Article image
Article image
Article image
This article displays in one automatically-generated column. View the full page to see article in its original form.

The Ashburton Guardian. Magna est Veritas et Prævalebit. MONDAY, MARCH 4, 1889. DODGY PROCEEDINGS.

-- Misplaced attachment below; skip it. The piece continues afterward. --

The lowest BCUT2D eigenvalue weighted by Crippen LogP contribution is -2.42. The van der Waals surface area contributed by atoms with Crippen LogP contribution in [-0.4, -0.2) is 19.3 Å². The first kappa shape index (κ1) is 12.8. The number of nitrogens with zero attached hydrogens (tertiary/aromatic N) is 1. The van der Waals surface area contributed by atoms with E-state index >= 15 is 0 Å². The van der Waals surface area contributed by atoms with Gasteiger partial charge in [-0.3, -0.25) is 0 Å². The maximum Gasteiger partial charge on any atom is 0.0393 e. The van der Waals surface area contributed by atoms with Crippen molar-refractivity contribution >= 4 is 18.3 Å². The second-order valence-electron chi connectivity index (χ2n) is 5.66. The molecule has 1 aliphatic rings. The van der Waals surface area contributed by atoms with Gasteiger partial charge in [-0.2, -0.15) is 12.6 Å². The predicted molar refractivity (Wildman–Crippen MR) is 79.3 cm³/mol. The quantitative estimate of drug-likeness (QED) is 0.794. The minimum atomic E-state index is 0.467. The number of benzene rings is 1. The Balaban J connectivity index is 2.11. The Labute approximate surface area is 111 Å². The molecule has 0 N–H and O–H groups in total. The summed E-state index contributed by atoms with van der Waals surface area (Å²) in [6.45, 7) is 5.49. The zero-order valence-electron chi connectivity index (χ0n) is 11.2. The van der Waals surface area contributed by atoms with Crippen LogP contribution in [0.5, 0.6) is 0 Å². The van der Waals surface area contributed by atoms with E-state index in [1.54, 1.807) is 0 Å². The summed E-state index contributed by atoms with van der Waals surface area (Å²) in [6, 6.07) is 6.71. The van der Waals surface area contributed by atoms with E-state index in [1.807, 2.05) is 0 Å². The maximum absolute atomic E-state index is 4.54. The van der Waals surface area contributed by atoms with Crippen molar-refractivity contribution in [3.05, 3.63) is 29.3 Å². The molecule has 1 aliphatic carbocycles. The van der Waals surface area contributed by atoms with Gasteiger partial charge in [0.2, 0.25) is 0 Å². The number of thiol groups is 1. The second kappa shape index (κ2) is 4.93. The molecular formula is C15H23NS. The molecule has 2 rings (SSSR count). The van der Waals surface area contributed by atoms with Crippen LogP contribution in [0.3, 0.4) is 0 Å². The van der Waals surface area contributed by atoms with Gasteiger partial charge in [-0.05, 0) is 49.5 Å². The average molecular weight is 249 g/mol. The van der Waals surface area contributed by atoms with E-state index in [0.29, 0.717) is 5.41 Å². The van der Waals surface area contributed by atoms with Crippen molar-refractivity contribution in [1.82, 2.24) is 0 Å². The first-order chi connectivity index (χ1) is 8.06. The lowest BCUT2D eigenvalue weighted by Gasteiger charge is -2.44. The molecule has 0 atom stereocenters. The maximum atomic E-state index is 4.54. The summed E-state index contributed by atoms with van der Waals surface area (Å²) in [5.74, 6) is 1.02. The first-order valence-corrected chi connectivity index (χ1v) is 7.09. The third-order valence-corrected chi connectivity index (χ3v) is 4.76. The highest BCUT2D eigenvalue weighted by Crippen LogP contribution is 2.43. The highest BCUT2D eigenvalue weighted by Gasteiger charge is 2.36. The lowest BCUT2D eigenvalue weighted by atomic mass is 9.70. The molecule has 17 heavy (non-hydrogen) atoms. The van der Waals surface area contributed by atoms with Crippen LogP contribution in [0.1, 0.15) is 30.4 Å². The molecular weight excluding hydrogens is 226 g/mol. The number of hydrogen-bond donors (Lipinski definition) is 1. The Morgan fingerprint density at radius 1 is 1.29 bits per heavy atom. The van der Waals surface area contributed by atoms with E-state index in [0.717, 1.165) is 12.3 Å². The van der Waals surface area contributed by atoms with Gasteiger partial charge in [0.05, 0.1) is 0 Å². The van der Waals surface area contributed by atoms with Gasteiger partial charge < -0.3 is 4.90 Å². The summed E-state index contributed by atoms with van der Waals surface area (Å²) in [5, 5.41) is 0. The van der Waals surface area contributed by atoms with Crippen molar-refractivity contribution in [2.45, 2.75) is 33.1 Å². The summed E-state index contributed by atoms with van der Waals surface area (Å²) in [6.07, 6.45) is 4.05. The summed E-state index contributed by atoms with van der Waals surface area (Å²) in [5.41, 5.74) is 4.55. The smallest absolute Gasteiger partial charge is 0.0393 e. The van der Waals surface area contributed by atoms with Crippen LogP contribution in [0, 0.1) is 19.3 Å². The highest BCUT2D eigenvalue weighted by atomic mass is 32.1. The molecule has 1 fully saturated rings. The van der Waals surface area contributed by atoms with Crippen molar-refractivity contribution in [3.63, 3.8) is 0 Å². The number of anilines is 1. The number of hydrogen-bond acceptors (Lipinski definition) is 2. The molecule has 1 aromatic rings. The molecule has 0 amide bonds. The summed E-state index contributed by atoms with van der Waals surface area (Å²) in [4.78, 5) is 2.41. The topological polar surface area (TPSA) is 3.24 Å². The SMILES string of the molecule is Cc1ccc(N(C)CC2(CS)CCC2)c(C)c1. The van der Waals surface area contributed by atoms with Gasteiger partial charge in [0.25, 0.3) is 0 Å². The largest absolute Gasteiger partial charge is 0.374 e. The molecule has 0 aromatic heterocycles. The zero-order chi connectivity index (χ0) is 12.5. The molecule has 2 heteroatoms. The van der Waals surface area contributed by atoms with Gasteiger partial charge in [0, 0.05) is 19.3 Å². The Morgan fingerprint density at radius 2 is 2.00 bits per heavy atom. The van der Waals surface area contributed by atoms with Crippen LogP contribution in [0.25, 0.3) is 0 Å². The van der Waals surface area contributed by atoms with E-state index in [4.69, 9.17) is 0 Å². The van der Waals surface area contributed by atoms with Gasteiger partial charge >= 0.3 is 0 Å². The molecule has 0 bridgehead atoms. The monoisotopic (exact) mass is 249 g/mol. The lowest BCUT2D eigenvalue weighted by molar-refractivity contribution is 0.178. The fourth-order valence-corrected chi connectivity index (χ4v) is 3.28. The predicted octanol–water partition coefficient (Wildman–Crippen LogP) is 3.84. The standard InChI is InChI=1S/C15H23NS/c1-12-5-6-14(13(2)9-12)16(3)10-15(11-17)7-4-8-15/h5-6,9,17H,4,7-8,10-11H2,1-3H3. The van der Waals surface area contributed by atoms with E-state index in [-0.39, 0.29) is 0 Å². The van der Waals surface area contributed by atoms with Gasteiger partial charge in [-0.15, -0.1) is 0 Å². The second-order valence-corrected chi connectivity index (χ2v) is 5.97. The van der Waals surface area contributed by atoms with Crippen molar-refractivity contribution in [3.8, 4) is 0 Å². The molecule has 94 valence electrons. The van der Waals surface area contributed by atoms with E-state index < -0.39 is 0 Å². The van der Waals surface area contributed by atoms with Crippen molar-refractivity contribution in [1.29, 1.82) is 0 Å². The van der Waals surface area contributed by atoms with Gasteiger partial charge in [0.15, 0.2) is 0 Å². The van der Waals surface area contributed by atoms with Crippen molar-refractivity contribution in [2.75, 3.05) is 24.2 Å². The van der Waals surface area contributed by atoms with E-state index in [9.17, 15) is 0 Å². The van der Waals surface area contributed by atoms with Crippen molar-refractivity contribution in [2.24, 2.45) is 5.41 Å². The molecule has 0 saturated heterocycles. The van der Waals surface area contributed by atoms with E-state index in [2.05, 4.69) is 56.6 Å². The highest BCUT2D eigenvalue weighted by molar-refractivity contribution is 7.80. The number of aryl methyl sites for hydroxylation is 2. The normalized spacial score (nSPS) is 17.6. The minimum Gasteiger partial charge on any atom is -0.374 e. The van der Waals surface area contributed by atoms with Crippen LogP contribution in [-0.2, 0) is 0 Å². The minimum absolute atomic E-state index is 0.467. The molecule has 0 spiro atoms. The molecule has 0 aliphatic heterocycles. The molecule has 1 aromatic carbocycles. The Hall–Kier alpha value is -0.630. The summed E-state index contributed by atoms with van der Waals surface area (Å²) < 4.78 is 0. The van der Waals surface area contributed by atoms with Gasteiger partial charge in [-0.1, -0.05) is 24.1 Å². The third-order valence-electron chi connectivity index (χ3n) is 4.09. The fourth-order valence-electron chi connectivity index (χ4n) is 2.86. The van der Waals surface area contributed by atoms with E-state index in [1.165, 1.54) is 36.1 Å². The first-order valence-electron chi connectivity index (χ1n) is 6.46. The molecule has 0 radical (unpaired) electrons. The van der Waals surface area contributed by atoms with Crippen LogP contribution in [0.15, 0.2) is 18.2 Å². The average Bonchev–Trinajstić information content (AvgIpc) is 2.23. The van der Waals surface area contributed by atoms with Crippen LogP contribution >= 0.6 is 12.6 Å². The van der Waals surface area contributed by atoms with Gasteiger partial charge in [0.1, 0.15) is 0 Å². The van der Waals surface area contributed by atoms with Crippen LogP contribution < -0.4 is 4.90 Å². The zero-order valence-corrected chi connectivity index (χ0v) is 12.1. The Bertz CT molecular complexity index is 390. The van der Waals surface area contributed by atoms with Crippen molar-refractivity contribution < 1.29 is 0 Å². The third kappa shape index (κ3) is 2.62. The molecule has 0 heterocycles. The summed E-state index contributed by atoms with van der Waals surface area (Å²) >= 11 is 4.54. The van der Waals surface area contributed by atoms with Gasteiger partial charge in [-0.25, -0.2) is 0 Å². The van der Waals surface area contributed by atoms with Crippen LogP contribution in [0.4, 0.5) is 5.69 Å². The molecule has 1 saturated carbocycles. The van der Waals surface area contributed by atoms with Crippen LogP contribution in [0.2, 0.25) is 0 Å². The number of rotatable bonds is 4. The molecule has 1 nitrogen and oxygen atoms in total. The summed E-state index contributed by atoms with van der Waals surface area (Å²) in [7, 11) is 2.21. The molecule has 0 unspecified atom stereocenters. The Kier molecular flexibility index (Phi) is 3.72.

Recently we had occasion to comment upon the astute manoeuvring by which some of the run-holders, by working wnat is termed the " surrender dodge"' are outwitting the Government and the Lands Department and securing indefeasible 21 year leases of their runs at rentals far below the actual value. A contemporary — ihe " Oamaru Mail " now supplied other glaring instances of the same sort of thing m the following article which we reprint here m extenso, reserving our comments on the* matter for another occasion. This, then, is what our contemporary says: — "Another transaction showing the gross abuse which attends the acceptance by the Government of the surrender of pastoral leases has just come to our knowledge. In 1882, two runs 217 and 217a, originally apart, we believe, of the Land Company's Moeraki station, vt • c offered for sale. On that occasion the sale was adewuately advertised, and, as a natural result, the competition was keen. Two of our best known pastoralists bid up to £400 for one run and £350 for tho other, respectively. We are not at present at liberty to mention the names of these persons, but we believe that we could receive authority to make them known, if necessary. The result of the Bale was tbat the Company purchased the leases of the two runs at a little under £900 — we are not able to state the exact amuunt, nor is it necessary that wo should do so for the purpose of our argument. But to proceed with our narrative of this discreditable transaction : Seized with tho repudiation mania, and encouraged by a Minister for Lands who might more appropriately be termed the Minister for Pastoral Lessees, the Company's manager applied tp the Government to surrender the leases of these runs. He succeeded m gaining his point, and the runs were advertised for Bale at an upset of £200 each. Ihe keep-it-dark syßtem of notification was m this cage, as m many others, successful, and the Company secured the runs at £200 each. At the time the Company surrendered, their leases had two years to run. It is plain, therefore, that as the aggregate rental being paid at the time the surrender was accepted was nearly £900 and the present aggregate rental is only £400, tbe colony has lost nearly a thousand pounds by the transaction. But the loss may be still greater, for we have a right to assume that it the runs after the acceptance of the surrender, had been administered m the interest of the colony instead of with a view to play into the hands of tho Land Company, a much higher rental could have been obtained for them during the ten, years for which the Company has secured them. The Premier says that jt is " the duty of the State to make provision" for the relief of tenants who would be ruined unless relieved," and that "it was immoral of the State to hold that a contract was sacred to the ruin of tho individual," Wo need not point out again that tho Premier holds also that the Government can act morally towards pastoral lessees only,and that, according to his own confession, the Government are acting immorally to wards those other classes of State lessees whom they bind to their bargains. But docs the Premier mean to say that the fulfilment of tho conditions m regard to the two runs about which all this manoeuvring has taken place would have ruined tho Land Company? Tho Premier expects too much when he Bxpectß us to credit him "with honesty of purpose m connection with such a transaction as that wo hare exposed. Waat has ho to say about yet another transaction of the same kind — the Kuriheka? This run 217p, was leased at from £750 to £800 a year { a surrender of it was accepted ; and it was offered at an upset of £200, but it was passed m, as, through limited advertising and restricted description, the sale was known anly to the lessee, who took advantage sf the opportunity afforded him of | getting the property for next to nothing, and refused to give oven a quarter of ifhat ho had been paying for it- Tho •un was put up a Becond time, the upset < laving been reduced \o £150 and tho ' ormer lessee got it at that figpro. , Chrough this transaction tho revenue j suffered another serious loss. There is ■ mother matter m connection with these J ransactions that demands criticism. , Hie law provides that when a pastoral i eesee surrenders he forfeits his im- i jrovemonts. We would like to enow what Bacrifioo of improve- j Bents was m&de m conueptiQU with the t